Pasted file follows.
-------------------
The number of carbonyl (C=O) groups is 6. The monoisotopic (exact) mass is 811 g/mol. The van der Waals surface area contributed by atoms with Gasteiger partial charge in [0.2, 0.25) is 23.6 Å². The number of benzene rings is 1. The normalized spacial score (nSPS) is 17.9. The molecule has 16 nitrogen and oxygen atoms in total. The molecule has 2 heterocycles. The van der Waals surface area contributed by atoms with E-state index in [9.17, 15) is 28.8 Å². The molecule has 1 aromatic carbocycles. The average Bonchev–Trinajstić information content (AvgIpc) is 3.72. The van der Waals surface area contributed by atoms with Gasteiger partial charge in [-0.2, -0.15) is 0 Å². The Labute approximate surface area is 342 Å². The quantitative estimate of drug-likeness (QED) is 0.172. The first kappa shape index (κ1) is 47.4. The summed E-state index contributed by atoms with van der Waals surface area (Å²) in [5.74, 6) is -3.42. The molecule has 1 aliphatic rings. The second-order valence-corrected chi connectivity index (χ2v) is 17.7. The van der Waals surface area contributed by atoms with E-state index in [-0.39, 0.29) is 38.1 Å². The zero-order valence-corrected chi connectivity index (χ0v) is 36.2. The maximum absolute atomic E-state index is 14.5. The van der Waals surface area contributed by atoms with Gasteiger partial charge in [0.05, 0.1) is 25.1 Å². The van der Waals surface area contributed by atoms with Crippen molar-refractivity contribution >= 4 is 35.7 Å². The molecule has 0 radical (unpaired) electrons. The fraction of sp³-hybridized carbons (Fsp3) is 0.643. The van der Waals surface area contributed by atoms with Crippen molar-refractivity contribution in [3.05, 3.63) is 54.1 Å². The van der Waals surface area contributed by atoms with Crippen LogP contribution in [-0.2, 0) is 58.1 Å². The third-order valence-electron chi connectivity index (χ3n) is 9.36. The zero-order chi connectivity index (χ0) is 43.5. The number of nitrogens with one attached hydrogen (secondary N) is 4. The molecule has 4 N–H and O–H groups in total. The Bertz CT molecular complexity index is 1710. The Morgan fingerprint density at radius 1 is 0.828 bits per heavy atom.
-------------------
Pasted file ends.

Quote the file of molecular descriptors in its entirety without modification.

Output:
The number of carbonyl (C=O) groups is 6. The monoisotopic (exact) mass is 811 g/mol. The van der Waals surface area contributed by atoms with Gasteiger partial charge in [0.2, 0.25) is 23.6 Å². The number of benzene rings is 1. The normalized spacial score (nSPS) is 17.9. The molecule has 16 nitrogen and oxygen atoms in total. The molecule has 2 heterocycles. The van der Waals surface area contributed by atoms with E-state index in [9.17, 15) is 28.8 Å². The molecule has 1 aromatic carbocycles. The average Bonchev–Trinajstić information content (AvgIpc) is 3.72. The van der Waals surface area contributed by atoms with Gasteiger partial charge in [-0.2, -0.15) is 0 Å². The Labute approximate surface area is 342 Å². The quantitative estimate of drug-likeness (QED) is 0.172. The first kappa shape index (κ1) is 47.4. The summed E-state index contributed by atoms with van der Waals surface area (Å²) in [5.74, 6) is -3.42. The molecule has 1 aliphatic rings. The second-order valence-corrected chi connectivity index (χ2v) is 17.7. The van der Waals surface area contributed by atoms with E-state index in [-0.39, 0.29) is 38.1 Å². The zero-order valence-corrected chi connectivity index (χ0v) is 36.2. The maximum absolute atomic E-state index is 14.5. The van der Waals surface area contributed by atoms with Gasteiger partial charge in [0.05, 0.1) is 25.1 Å². The van der Waals surface area contributed by atoms with Crippen molar-refractivity contribution >= 4 is 35.7 Å². The molecule has 0 radical (unpaired) electrons. The fraction of sp³-hybridized carbons (Fsp3) is 0.643. The van der Waals surface area contributed by atoms with Crippen molar-refractivity contribution in [3.05, 3.63) is 54.1 Å². The van der Waals surface area contributed by atoms with Crippen LogP contribution in [-0.2, 0) is 58.1 Å². The third-order valence-electron chi connectivity index (χ3n) is 9.36. The zero-order chi connectivity index (χ0) is 43.5. The number of nitrogens with one attached hydrogen (secondary N) is 4. The molecule has 4 N–H and O–H groups in total. The Bertz CT molecular complexity index is 1710. The Morgan fingerprint density at radius 1 is 0.828 bits per heavy atom.